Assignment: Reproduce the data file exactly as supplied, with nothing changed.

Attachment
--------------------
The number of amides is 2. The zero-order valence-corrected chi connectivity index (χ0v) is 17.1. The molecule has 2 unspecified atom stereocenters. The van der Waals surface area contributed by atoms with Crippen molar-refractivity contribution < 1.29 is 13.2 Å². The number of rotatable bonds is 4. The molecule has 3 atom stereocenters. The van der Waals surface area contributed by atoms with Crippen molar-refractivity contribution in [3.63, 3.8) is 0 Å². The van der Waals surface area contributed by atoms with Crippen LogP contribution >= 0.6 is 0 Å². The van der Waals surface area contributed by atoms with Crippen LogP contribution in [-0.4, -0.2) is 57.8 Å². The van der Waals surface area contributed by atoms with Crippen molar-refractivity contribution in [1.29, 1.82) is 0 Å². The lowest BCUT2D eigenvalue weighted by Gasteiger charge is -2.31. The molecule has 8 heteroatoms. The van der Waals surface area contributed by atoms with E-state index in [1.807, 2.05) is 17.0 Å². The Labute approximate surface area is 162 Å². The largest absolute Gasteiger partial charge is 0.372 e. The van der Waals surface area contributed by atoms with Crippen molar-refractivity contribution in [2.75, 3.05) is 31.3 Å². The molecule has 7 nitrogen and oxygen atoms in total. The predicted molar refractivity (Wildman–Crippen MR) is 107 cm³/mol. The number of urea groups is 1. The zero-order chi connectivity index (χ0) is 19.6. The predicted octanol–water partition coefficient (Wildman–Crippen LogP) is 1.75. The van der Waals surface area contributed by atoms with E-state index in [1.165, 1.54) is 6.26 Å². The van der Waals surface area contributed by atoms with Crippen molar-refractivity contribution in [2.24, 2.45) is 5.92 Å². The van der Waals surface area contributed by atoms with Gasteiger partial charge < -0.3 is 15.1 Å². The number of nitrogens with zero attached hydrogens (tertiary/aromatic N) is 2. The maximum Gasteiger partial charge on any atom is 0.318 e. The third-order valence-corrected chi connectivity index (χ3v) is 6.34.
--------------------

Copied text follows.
The number of amides is 2. The zero-order valence-corrected chi connectivity index (χ0v) is 17.1. The molecule has 2 unspecified atom stereocenters. The van der Waals surface area contributed by atoms with Crippen molar-refractivity contribution < 1.29 is 13.2 Å². The number of rotatable bonds is 4. The molecule has 3 atom stereocenters. The van der Waals surface area contributed by atoms with Crippen molar-refractivity contribution in [3.63, 3.8) is 0 Å². The van der Waals surface area contributed by atoms with Crippen LogP contribution >= 0.6 is 0 Å². The van der Waals surface area contributed by atoms with Crippen LogP contribution in [-0.4, -0.2) is 57.8 Å². The van der Waals surface area contributed by atoms with Crippen molar-refractivity contribution in [1.29, 1.82) is 0 Å². The lowest BCUT2D eigenvalue weighted by Gasteiger charge is -2.31. The molecule has 8 heteroatoms. The van der Waals surface area contributed by atoms with E-state index in [1.807, 2.05) is 17.0 Å². The Labute approximate surface area is 162 Å². The largest absolute Gasteiger partial charge is 0.372 e. The van der Waals surface area contributed by atoms with Crippen molar-refractivity contribution in [2.75, 3.05) is 31.3 Å². The molecule has 7 nitrogen and oxygen atoms in total. The predicted molar refractivity (Wildman–Crippen MR) is 107 cm³/mol. The number of urea groups is 1. The zero-order chi connectivity index (χ0) is 19.6. The predicted octanol–water partition coefficient (Wildman–Crippen LogP) is 1.75. The van der Waals surface area contributed by atoms with E-state index in [1.165, 1.54) is 6.26 Å². The van der Waals surface area contributed by atoms with Crippen molar-refractivity contribution in [2.24, 2.45) is 5.92 Å². The van der Waals surface area contributed by atoms with Gasteiger partial charge < -0.3 is 15.1 Å². The number of nitrogens with zero attached hydrogens (tertiary/aromatic N) is 2. The maximum Gasteiger partial charge on any atom is 0.318 e. The third-order valence-corrected chi connectivity index (χ3v) is 6.34.